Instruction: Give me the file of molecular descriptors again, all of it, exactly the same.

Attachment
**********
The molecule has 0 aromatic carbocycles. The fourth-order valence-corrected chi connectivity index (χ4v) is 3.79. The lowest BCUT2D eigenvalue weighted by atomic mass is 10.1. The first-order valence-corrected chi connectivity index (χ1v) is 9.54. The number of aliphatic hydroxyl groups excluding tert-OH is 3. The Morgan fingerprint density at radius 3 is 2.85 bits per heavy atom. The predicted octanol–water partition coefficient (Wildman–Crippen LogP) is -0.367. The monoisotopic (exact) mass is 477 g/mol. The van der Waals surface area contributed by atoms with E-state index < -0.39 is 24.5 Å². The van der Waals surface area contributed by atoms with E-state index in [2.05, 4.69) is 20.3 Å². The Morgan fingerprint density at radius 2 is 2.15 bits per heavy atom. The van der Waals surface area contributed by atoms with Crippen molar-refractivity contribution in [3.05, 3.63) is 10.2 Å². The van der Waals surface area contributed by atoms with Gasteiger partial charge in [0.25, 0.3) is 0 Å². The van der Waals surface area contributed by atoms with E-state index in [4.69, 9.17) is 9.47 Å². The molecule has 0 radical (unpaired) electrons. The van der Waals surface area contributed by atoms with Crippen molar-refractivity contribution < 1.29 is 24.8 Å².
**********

The molecule has 0 aromatic carbocycles. The fourth-order valence-corrected chi connectivity index (χ4v) is 3.79. The lowest BCUT2D eigenvalue weighted by atomic mass is 10.1. The first-order valence-corrected chi connectivity index (χ1v) is 9.54. The number of aliphatic hydroxyl groups excluding tert-OH is 3. The Morgan fingerprint density at radius 3 is 2.85 bits per heavy atom. The predicted octanol–water partition coefficient (Wildman–Crippen LogP) is -0.367. The monoisotopic (exact) mass is 477 g/mol. The van der Waals surface area contributed by atoms with E-state index < -0.39 is 24.5 Å². The van der Waals surface area contributed by atoms with E-state index in [2.05, 4.69) is 20.3 Å². The Morgan fingerprint density at radius 2 is 2.15 bits per heavy atom. The van der Waals surface area contributed by atoms with Crippen molar-refractivity contribution in [3.05, 3.63) is 10.2 Å². The van der Waals surface area contributed by atoms with Gasteiger partial charge in [0.25, 0.3) is 0 Å². The van der Waals surface area contributed by atoms with E-state index in [4.69, 9.17) is 9.47 Å². The molecule has 0 radical (unpaired) electrons. The van der Waals surface area contributed by atoms with Crippen molar-refractivity contribution < 1.29 is 24.8 Å².